Keron 3 Person Tent

The Keron 3 offers the optimal blend of maximum space, strength, flexibility, and comfort for three people in a lower weight package.

<p class="copy"><span class="leadtext">WHEN WE FIRST INTRODUCED</span> the Keron, it quickly became – and remains today – the standard tent for polar expeditions because of its superb durability, excellent stability in high winds, roomy interior, and simplicity. These same traits have made Keron and Keron GT models ongoing favorites of anyone wanting a tent that is exceptionally sturdy yet relatively light in weight, that will work for any situation, and that will handle many years of use. This includes both “professionals” – mountain guides, forest rangers, search and rescue teams, military special operations units, and the like – as well as families, hikers and other “regular” users.</p>

 \n<p class="copy indent">Both Keron and Keron GT models are admirable choices for any backcountry adventure, from demanding, extended winter expeditions, to long or short rambles in mountains and/or forests, to casual coastal jaunts, to relaxed overnight camping outings in your local recreation area.</p>

 \n<p class="copy indent end">The extended vestibule, GT versions are especially good choices for dog mushers and cycle tourers because the extra large vestibule allows plenty of storage space for sled or bike equipment. In fact, you can park two bicycles in the Keron 4 GT’s vestibule! This is a black label tent.</p>

 \n<p class="nameTag"><i>“Keron” means “grouse” in Sami, the language of the people indigenous to northern Scandinavia.


 \n<p style="text-align: center;">USD $1,135</p>

 \n<p style="text-align: center;"><strong>Features</strong></p>

 \n<p style="text-align: center;">Kerlon 1800 outer tent fabric and 10 mm poles make for an exceptionally strong and stable tent.

 \nAll season construction: outer tent walls extend to the ground and mesh areas are backed with adjustable fabric panels.

 \nTunnel construction offers maximum space to weight ratio and is the ideal choice for mobile journeys.

 \nPlenty of room for three occupants and their gear.

 \nLinked but seperable inner and outer tent for simultaneous pitching.

 \nTunnel design requires only four pegs for pitching, and the simple, single opening continouse sleeve and pole tensioner system is quick to pitch and remarkably stable.

 \nDual entrances and vestibules ensure that one door can always be situated out of the wind and provide flexible entry/exit and storage options.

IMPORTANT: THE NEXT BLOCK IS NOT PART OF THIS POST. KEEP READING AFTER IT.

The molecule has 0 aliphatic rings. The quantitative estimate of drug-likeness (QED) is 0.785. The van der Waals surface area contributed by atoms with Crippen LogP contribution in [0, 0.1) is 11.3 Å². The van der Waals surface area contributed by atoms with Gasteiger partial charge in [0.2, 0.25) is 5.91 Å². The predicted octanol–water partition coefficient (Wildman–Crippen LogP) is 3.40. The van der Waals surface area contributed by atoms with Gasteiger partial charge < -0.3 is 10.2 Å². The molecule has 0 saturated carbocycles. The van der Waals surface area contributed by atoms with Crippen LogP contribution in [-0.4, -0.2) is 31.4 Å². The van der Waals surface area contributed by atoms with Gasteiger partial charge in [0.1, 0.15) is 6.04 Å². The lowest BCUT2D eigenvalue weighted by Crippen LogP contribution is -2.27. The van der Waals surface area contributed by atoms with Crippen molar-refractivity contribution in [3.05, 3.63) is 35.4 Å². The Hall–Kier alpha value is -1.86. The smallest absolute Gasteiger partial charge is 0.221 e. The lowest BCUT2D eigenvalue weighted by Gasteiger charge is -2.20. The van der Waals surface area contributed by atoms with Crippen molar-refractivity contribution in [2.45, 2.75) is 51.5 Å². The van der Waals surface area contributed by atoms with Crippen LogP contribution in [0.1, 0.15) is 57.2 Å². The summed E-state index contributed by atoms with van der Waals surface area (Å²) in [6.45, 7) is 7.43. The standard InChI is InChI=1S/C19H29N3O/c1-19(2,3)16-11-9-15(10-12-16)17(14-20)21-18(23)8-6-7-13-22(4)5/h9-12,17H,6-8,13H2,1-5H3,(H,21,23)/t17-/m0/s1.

\nAn optional footprint covers the entire area of the outer tent, including the vestibules. It connects directly to the tent, and can be left attached during pitching.

 \nThe outer and inner tents can be used separately. Pitching the inner tent alone requires optional pole holderes (see accessories).</p>



 \n<strong>The story of the Keron</strong>

 \n<p class="copy"><span class="leadtext">OUR FLAGSHIP TENT,</span> the Keron is, arguably, the one most often associated with the Hilleberg name. When we introduced the Keron in 1981, it had not only that hallmark linked inner and outer for simultaneous pitching, but also an exceptionally strong silicon coated outer tent fabric – one only slightly less strong than the fabric we use today. And that first Keron was built to the same demanding standards that characterize today’s Kerons and all other Hilleberg tents.</p>

 \n<p class="copy indent">With its spacious interior, two entrance design, and easy-to-pitch construction, the Keron was an immediate success, adopted by backcountry travelers of all kinds. It was followed quite quickly by the single entrance Nammatj, which had the strength and ease of use of the Keron, but in a lighter weight package and with a more compact footprint. During this time, Bo was doing quite a bit of winter trips with dog sleds, and one of his friends had a homemade tent with a longer vestibule to cater to the needs of mushing. Immediately seeing its utility for mushers, Bo created what would become the Keron GT, with one standard and one extended vestibule. A Nammatj GT, with a single extended vestibule soon followed. Both did become immediately popular with mushers, who found that they could easily put all their gear into the larger vestibules, but they attracted other users as well: foresters, special military units, and polar expeditions, and anyone else doing gear-intensive trips in all conditions.</p>